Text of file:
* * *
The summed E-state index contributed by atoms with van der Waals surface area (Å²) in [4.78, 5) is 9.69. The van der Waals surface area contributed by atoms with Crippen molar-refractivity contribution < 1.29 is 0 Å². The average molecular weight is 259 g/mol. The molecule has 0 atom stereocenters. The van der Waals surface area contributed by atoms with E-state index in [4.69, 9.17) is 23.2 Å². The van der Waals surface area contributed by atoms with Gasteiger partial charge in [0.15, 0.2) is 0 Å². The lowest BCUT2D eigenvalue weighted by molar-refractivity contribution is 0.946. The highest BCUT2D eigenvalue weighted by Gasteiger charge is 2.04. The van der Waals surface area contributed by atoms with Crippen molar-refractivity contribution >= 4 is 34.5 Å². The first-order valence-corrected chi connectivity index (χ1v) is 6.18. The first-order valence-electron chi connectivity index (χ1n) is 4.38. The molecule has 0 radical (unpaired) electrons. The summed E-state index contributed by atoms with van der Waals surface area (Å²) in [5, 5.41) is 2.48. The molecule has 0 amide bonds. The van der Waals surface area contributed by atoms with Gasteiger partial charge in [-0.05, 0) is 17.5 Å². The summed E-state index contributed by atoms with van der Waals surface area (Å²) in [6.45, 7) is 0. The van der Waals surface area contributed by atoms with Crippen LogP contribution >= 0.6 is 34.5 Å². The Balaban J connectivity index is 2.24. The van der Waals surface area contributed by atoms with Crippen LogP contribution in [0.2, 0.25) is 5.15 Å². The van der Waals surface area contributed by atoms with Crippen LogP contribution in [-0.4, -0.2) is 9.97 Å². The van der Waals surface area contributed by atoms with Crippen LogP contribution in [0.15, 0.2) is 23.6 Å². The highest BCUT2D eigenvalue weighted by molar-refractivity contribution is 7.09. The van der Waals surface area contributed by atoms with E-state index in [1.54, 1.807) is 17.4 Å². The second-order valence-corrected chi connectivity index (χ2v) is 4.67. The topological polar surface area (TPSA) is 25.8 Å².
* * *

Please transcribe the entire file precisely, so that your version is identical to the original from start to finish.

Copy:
The summed E-state index contributed by atoms with van der Waals surface area (Å²) in [4.78, 5) is 9.69. The van der Waals surface area contributed by atoms with Crippen molar-refractivity contribution < 1.29 is 0 Å². The average molecular weight is 259 g/mol. The molecule has 0 atom stereocenters. The van der Waals surface area contributed by atoms with E-state index in [4.69, 9.17) is 23.2 Å². The van der Waals surface area contributed by atoms with Gasteiger partial charge in [0.15, 0.2) is 0 Å². The lowest BCUT2D eigenvalue weighted by molar-refractivity contribution is 0.946. The highest BCUT2D eigenvalue weighted by Gasteiger charge is 2.04. The van der Waals surface area contributed by atoms with Crippen molar-refractivity contribution >= 4 is 34.5 Å². The first-order valence-corrected chi connectivity index (χ1v) is 6.18. The first-order valence-electron chi connectivity index (χ1n) is 4.38. The molecule has 0 radical (unpaired) electrons. The summed E-state index contributed by atoms with van der Waals surface area (Å²) in [5, 5.41) is 2.48. The molecule has 0 amide bonds. The van der Waals surface area contributed by atoms with Gasteiger partial charge in [-0.05, 0) is 17.5 Å². The summed E-state index contributed by atoms with van der Waals surface area (Å²) in [6.45, 7) is 0. The van der Waals surface area contributed by atoms with Crippen LogP contribution >= 0.6 is 34.5 Å². The Balaban J connectivity index is 2.24. The van der Waals surface area contributed by atoms with Crippen LogP contribution in [0.2, 0.25) is 5.15 Å². The van der Waals surface area contributed by atoms with Crippen LogP contribution in [-0.4, -0.2) is 9.97 Å². The van der Waals surface area contributed by atoms with Crippen LogP contribution in [0.15, 0.2) is 23.6 Å². The highest BCUT2D eigenvalue weighted by molar-refractivity contribution is 7.09. The van der Waals surface area contributed by atoms with E-state index in [1.54, 1.807) is 17.4 Å². The second-order valence-corrected chi connectivity index (χ2v) is 4.67. The topological polar surface area (TPSA) is 25.8 Å².